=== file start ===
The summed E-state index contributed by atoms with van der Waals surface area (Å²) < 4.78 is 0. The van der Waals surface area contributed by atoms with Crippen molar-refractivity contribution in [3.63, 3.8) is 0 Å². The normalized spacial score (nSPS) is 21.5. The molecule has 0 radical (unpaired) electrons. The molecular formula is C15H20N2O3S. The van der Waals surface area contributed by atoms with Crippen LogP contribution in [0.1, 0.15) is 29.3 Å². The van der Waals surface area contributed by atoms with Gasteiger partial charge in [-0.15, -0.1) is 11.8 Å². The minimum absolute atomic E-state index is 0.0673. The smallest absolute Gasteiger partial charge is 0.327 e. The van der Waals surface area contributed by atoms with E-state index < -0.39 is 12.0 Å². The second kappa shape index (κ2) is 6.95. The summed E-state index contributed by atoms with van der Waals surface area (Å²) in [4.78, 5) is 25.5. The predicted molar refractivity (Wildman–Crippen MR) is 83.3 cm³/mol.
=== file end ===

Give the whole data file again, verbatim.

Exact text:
The summed E-state index contributed by atoms with van der Waals surface area (Å²) < 4.78 is 0. The van der Waals surface area contributed by atoms with Crippen molar-refractivity contribution in [3.63, 3.8) is 0 Å². The normalized spacial score (nSPS) is 21.5. The molecule has 0 radical (unpaired) electrons. The molecular formula is C15H20N2O3S. The van der Waals surface area contributed by atoms with Crippen LogP contribution in [0.1, 0.15) is 29.3 Å². The van der Waals surface area contributed by atoms with Gasteiger partial charge in [-0.15, -0.1) is 11.8 Å². The minimum absolute atomic E-state index is 0.0673. The smallest absolute Gasteiger partial charge is 0.327 e. The van der Waals surface area contributed by atoms with E-state index < -0.39 is 12.0 Å². The second kappa shape index (κ2) is 6.95. The summed E-state index contributed by atoms with van der Waals surface area (Å²) in [4.78, 5) is 25.5. The predicted molar refractivity (Wildman–Crippen MR) is 83.3 cm³/mol.